Journald corrupted on Scale Cobia after VM install attempted

Tried to get a Virtual Machine working for the first time on my Scale machine, and the whole NAS ended up crashing with a “system.journal corrupted” error. This is after running plenty of apps and SMB shares on it for the past 6mos and never missing a beat. The only previous potential issues were one of the drives having a high temp alarm on SMART tests, and the boot pool drives being slightly different sizes. It’s possible I over-allocated the memory with the VM, but I fail to see how this would corrupt the journal… (doesn’t Debian have a swap partition / page files??) plus the VM wasn’t even booting so I don’t think it used any memory.
Any suggestions on how to recover?
I have already tried rebooting, the machine fails to boot from the regular boot pool now. I have never gotten into using Grub… I guess I will now. BUT it’s not even giving me Grub, it’s giving me a BusyBox prompt which seems even less helpful. (see second picture)
I have mirrored drives for the system pool (and the data pool). Maybe one of those system drives is faulty. But my TrueNAS image is on a USB drive… so that is probably the first thing to replace to fix the boot issue.
Thanks in advance for any suggestions.

Nuke the boot drive and proceed with a clean installation, then upload the updated config backup you most definitely should have.

Assuming you mean boot pool, it’s kinda useless. If you require redundancy, please read Highly Available Boot Pool Strategy | TrueNAS Community.

“Useless” is a very strong word… It does confer benefits, even if most UEFI implementations are too stupid/too hampered by the boot model/too unaware of ZFS to provide the seamless reliability one would expect from a native ZFS boot solution.



It prevents your user land from being wiped out by corruption.

I’m not sure if scale uses mirrored swap… but it does use swap on boot ssds… so maybe it does.

And finally, if your primary boot does fail, it’s just a matter of switching to the other.

And the failure would only impact you in a restart generally.

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I you require redundancy, there is a proper way of having a redundant boot pool.
If you do not require redundancy, it’s better to just have a USB pen ready for a reinstall and the updated backup config, and to keep the second drive as a spare boot drive to use in case of failure.

Also, boot drive corruption is something I have never experienced in the few years I have been running TN. But hey, CORE doesn’t use GRUB :sunglasses:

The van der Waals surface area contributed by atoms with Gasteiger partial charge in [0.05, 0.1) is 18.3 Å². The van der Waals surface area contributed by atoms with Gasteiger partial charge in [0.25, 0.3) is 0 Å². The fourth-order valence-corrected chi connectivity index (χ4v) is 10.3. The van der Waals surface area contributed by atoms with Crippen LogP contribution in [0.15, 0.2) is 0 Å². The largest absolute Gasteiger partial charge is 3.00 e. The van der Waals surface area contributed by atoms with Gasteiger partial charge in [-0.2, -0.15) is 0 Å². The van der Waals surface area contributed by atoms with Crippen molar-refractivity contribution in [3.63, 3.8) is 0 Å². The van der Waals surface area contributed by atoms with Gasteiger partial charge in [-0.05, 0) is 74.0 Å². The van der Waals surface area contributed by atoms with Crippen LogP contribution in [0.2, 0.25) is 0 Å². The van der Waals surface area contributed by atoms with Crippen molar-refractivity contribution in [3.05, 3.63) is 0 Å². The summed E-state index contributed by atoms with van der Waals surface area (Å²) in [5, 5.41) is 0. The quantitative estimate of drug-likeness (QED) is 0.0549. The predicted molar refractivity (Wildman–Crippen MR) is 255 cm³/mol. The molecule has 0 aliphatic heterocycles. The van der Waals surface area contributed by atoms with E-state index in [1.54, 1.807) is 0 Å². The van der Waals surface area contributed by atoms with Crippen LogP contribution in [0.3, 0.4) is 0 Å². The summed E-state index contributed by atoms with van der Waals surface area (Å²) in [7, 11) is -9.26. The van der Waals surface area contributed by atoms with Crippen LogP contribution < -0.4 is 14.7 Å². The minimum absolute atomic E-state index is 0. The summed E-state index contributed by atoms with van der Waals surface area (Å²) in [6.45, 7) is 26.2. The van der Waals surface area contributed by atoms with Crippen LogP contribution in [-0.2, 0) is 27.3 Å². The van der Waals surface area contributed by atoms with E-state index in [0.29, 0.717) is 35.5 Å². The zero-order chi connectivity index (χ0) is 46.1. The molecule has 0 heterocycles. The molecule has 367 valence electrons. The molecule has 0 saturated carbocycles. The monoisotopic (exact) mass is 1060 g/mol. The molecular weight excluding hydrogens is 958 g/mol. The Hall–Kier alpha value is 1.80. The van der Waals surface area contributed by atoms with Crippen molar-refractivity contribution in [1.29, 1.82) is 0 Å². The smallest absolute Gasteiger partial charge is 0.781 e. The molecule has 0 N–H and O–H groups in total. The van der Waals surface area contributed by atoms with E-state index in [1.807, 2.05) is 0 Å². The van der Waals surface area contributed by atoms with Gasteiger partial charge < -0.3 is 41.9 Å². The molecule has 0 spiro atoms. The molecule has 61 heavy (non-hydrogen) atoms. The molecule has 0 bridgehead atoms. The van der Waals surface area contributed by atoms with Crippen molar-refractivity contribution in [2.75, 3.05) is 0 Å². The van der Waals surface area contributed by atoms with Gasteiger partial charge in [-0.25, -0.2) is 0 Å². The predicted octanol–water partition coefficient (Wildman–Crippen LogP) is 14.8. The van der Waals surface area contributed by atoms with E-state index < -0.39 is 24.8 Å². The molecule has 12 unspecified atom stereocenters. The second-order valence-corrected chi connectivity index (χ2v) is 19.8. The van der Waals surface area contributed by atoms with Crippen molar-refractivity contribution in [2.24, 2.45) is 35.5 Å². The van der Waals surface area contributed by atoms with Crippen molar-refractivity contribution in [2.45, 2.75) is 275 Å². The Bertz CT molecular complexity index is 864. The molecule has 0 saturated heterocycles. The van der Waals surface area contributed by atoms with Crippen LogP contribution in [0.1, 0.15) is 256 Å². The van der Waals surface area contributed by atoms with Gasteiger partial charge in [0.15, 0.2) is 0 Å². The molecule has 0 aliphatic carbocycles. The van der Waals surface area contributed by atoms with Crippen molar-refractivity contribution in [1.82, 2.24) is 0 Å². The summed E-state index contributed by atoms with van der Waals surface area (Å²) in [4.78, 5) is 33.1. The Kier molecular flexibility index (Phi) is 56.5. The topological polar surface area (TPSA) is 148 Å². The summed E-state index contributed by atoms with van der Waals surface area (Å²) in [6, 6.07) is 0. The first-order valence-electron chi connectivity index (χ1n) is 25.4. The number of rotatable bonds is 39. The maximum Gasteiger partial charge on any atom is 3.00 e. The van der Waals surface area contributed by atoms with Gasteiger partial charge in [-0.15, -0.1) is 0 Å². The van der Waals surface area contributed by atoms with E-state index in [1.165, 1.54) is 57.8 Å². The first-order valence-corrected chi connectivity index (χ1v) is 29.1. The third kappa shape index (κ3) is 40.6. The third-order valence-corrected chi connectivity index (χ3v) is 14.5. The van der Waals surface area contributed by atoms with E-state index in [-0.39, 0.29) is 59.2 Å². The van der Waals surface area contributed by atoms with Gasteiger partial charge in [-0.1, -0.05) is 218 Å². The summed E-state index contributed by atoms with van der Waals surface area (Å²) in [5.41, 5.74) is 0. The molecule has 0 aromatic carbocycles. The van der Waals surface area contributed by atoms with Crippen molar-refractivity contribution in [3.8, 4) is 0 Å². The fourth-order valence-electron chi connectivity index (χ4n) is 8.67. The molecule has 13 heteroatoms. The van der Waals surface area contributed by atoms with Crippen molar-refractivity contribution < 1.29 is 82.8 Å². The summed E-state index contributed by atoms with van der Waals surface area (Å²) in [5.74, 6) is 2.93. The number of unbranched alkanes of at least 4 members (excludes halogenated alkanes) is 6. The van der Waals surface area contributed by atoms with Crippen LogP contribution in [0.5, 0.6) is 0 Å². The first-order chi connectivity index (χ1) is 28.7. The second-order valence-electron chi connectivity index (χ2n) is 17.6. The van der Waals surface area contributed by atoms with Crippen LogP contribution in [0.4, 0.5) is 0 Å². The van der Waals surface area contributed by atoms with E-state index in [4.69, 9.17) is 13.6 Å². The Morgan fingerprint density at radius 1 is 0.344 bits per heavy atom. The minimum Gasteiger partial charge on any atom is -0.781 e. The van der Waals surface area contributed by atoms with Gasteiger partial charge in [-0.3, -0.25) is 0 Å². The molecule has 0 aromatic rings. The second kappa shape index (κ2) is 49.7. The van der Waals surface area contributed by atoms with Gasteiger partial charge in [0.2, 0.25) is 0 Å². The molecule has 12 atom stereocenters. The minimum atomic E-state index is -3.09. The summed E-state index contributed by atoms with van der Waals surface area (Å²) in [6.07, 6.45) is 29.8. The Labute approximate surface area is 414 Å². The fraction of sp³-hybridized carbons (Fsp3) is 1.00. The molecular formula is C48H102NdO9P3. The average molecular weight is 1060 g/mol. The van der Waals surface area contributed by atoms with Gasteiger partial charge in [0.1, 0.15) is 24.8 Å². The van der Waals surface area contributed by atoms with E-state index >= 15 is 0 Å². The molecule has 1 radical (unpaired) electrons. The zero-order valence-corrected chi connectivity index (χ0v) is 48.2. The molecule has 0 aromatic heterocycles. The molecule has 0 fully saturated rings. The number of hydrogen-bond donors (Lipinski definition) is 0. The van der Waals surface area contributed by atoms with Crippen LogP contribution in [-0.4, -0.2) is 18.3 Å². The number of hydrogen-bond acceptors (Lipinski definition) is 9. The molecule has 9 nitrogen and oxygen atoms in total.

It’s a bit more common with USB thumb drives.

But I’ve had a boot SSD die twice on me. Each time it was mirrored. Each time no unscheduled downtime.

One was actually in a macOS Server (not zfs) but mirrored none the less.

Schedule maintenance, replace with new SSD. No unscheduled downtime.

Kinda ironic I am running one then :slight_smile:

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I’ve burnt through 3 or 4 of them over the years. It fails you chuck it out and plug another in, hit replace :wink:

One failed on me just after a scale upgrade (a big amount of churn). Ie a few weeks later.

In the end I actually rejigged things to get some sata drives for the boot drives on that system because scale is affected by boot drive perf more than core.

Yep, something I personally find kinda hard to digest… but we are going OT.

Exactly. It’s the difference between “d’oh, need to open the IPMI webGUI and fix this” and “f@#% the server needs to be pulled”. At home, it’s a pain, though rare enough that it’s not a big deal if using SSDs. At work, it’s the difference between fixing something in five minutes or having to coordinate remote hands, talk them through the process, hope they don’t cram in the tray upside down (true story - Supermicro, redesign your 2.5" trays to more sanely reject upside-down trays!) and then reinstall TrueNAS, upload the config, etc. Best case, a whole hour was lost. Typical case would be half a day before you’re up again.


I went through this process on purpose the other day to switch from a pair of USB thumb drives to Sata SSD Boot.

Had a tonne of issues with the X10 IPMI and getting scales networking up. The realizing that I was missing some files in the root home dir, the getting those restored off the thumb drives.

When I was done I chucked in another SSD and mirrored it. Not going through that again if I can help it.

Scale writes more to the boot pool in various situations. That said, this case might be the near side of the bathtub curve (infant mortality). If TrueNAS is being used for important workloads, one should view the boot device(s) as a critical component of the NAS since failure modes for them can be bad and potentially take you out of production until you can get remote hands (which are sometimes all thumbs) on the server.


Will do, I appreciate the advice. I was thinking along these lines that it must be the boot drive.
I do have a configuration backup from fairly recent.
This incident re-emphasizes how important it is to have that config backup, and how I should take one before changing any important parameters.
I do not have a mirrored boot pool, so I will keep that in mind for the future. I guess it’s no surprise if the USB thumb drive failed, since I’ve had it running for almost 4yrs… It is just odd that it failed while I was performing some significant operations on the system pool.
It was my understanding that the boot drive only gets written to upon updates, and all other config and operations take place on the system pool (or data pool, as the case may be)…

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